A wonderfully detailed bronze statuette showing the god Bes. He is depicted in a way typical for the god, as a bandy legged, deformed and nude dwarf with an ugly human face and wide eyes, round, lionine ears and animal hair or manes. In addition he has a long animal tail. He is wearing a crown, consisting of a cavetto cornice and five feathers or plumes, the ribs and veining of which are indicated. Although depictions of the god are much older, the headdress was first added as an element of the iconography of Bes in the 18th dynasty (Romano, p. 78-79 and 101).
Bes is here shown playing the kithara, a stringed instrument that the god used to ward off evil. His right hand is clenched with just the index finger outstretched, to strum the instrument in his left hand.
The god was associated with several musical instruments since the New Kingdom, playing the (double) flute (Romano p. 68) or a drum or tambourine (ibidem, p. 70-71; see also p. 109-110, and for the catalogue numbers see index on p. 117; compare Roeder, p. 99, § 141).
In the Third Intermediate Period he was also depicted playing a stringed instrument, either a lyre or a long-necked lute (Romano, p. 147, with reference to Hornemann, no. 1092). See also Roeder, p. 99, § 140; p. 445, § 609d with fig. 662, pl. 88a; p. 505-506, §679a with fig. 779). For Bes playing a lyre in the presence of Bastet and playing a long-handled lute see Langton, p. 56, nos. 7-8 and pl. IV, 1. Bes is depicted playing a harp-like instrument on one of the pillars in the temple of Hathor at Philae. For a terracotta figurine of the god playing a lute see Wilfong, p. 3.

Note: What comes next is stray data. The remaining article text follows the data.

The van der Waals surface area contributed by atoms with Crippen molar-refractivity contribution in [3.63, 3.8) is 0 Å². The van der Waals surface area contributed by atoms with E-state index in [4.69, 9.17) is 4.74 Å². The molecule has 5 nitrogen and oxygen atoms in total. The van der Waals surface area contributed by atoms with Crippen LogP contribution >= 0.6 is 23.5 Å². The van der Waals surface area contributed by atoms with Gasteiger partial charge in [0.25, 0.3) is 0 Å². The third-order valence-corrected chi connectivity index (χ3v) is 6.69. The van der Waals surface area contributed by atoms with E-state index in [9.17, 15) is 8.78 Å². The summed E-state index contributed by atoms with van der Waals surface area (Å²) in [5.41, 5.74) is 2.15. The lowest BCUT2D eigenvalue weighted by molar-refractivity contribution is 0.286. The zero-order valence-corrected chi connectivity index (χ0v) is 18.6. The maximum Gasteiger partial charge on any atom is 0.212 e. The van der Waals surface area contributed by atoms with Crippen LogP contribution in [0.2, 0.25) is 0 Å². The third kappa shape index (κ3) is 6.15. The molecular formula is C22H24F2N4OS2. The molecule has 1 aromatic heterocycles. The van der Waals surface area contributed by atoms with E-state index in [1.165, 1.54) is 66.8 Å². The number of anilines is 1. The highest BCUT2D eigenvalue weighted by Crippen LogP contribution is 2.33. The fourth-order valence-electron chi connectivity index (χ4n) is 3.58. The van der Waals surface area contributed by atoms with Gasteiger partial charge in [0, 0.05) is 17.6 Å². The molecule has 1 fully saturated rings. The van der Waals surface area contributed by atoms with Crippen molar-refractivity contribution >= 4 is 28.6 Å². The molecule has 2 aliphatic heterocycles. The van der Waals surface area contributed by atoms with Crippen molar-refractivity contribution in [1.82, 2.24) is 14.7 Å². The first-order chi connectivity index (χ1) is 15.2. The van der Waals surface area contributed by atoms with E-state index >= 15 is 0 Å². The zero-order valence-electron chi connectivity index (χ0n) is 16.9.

Bodil Hornemann, Types of Ancient Egyptian Statuary IV (Copenhagen, Munksgaard, 1966);
N. Langton, “Further Notes on Some Egyptian Figures of Cats”, Journal of Egyptian Archaeology 24 (1938), p. 54-58, pl. IV no. 1;
Günther Roeder, Ägyptische Bronzefiguren (Staatliche Museen zu Berlin, Mitteilungen aus der ägyptischen Sammlung, Band VI) (Berlin, 1956);
James F. Romano, The Bes-Image in Pharaonic Egypt (New York, 1989);
Terry Wilfong, “Music in Roman Egypt”, Kelsey Museum Newsletter Fall 1998 (Kelsey Museum of Archaeology, University of Michigan, Ann Arbor, 1998).
Early Roman Period, circa first – second century C.E.
Height 6 cm.
Harlan J. Berk, The Glories of Ancient Egypt (Chicago, 2017), no. 83.
Private Arizona collection, acquired in the 1960s; thereafter Hixenbaugh Ancient Art, New York; therafter collection of Elizabeth Nutt, New Hampshire, acquired in 2006; thereafter Harlan J. Berk, Chicago.
Repair to part of the kithara, else in perfect condition with some minor encrustation.